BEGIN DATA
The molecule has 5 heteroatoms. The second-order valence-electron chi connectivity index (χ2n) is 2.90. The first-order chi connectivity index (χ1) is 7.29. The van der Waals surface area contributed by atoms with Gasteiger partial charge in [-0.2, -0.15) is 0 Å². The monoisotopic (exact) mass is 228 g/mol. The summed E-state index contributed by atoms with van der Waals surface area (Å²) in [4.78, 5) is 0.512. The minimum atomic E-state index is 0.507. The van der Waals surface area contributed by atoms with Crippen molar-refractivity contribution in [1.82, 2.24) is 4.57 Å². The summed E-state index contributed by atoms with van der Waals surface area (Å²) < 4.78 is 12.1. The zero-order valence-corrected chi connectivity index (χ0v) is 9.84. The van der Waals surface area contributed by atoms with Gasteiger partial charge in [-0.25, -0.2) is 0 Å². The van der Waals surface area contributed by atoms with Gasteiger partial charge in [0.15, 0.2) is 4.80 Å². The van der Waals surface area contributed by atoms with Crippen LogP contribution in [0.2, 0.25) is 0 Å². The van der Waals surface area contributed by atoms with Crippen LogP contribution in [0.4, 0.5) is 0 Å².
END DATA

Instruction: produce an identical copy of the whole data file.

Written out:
The molecule has 5 heteroatoms. The second-order valence-electron chi connectivity index (χ2n) is 2.90. The first-order chi connectivity index (χ1) is 7.29. The van der Waals surface area contributed by atoms with Gasteiger partial charge in [-0.2, -0.15) is 0 Å². The monoisotopic (exact) mass is 228 g/mol. The summed E-state index contributed by atoms with van der Waals surface area (Å²) in [4.78, 5) is 0.512. The minimum atomic E-state index is 0.507. The van der Waals surface area contributed by atoms with Crippen molar-refractivity contribution in [1.82, 2.24) is 4.57 Å². The summed E-state index contributed by atoms with van der Waals surface area (Å²) < 4.78 is 12.1. The zero-order valence-corrected chi connectivity index (χ0v) is 9.84. The van der Waals surface area contributed by atoms with Gasteiger partial charge in [-0.25, -0.2) is 0 Å². The van der Waals surface area contributed by atoms with Gasteiger partial charge in [0.15, 0.2) is 4.80 Å². The van der Waals surface area contributed by atoms with Crippen LogP contribution in [0.2, 0.25) is 0 Å². The van der Waals surface area contributed by atoms with Crippen LogP contribution in [0.4, 0.5) is 0 Å².